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man is Christ; and the head of the woman is the man; and the head of Christ is God.

But, I would have you know, that there are several degrees of subjection and subordination. The woman is subject to the man; the man is subject to Christ; and Christ, as Man, is subject to God the Father: and each of these acknowledges a superiority, and headship, in those, to whom they are subject.

XI. 4. Every man praying or prophesying, having his head covered, dishonoureth his head.

This being premised, I hold it requisite to admonish you of some indecent fashions, that are used in the congregation, by those of both sexes: for, whereas covering of the head is commonly taken for a sign of subjection, and the uncovering of it a sign of power and superiority, it is contrarily used amongst you: the man, who is the superior, covers his head; and the woman, who is the inferior, uncovers it. Let me therefore tell you; Every man, that prays or prophesies with his head covered, disparages and dishonours himself; and casts off that sign and semblance of superiority, which he should maintain.

XI. 5. But every woman that prayeth or prophesieth with her head uncovered dishonoureth her head: for that is even all one as if she were shaven.

But, every woman, that taketh upon her publicly to pray or prophesy with her head uncovered, dishonours herself, in doing that which is against natural modesty and decency; for this bare-headedness in women, is no less unfit and uncomely, than if their heads were shaven.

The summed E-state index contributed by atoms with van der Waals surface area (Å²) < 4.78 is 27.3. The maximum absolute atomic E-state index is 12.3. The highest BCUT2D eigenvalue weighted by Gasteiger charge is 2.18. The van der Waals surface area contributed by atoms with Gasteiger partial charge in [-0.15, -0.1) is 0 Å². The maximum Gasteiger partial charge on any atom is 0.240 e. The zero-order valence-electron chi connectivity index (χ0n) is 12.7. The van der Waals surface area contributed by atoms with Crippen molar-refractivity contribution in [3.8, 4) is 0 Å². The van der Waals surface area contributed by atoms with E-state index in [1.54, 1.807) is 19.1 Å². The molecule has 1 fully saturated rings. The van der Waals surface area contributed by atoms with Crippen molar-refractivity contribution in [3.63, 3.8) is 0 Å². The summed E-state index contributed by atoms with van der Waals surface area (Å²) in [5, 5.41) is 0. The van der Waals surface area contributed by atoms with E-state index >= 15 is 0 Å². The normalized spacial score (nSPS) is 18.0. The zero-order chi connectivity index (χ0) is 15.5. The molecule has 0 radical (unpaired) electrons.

XI. 6. For if the woman be not covered, let her also be shorn: but if it be a shame for a woman to be shorn or shaven, let her be covered.

It is an immodest fashion in the wanton dames of Corinth, that they go abroad in public places, without any veil or covering on their heads: if they will. needs take up this mannish fashion, of going uncovered, let them be shaven also; but if it be a shame for a woman to be shaven, as ye cannot but grant, then let her be covered.

XI. 7. For a man indeed ought not to cover his head, forasmuch as he is the image and glory of God: but the woman is the glory of the man.

For a man ought not, indeed, to cover his head, forasmuch as he is the superior; and, in this superiority, bears the glorious image of God, having none above him to control and over-rule him: but the woman is but the glorious image of the man, and must acknowledge her inferiority and subjection to him.

XI. 10. For this cause ought the woman to have power on her head, because of the angels.

For this cause ought the woman to cover her head, to shew

that she is under the power of her husband; and not to display her immodesty before the face of the very Angels of God, who are, in this indecent carriage, witnesses thereof.

XI. 11. Nevertheless neither is the man without the woman, neither the woman without the man, in the Lord.

Not that the man ought to insult upon the weakness of the woman, and pride himself in his own superiority; but must consider, that God hath matched them together, so as neither of them can have their being without other.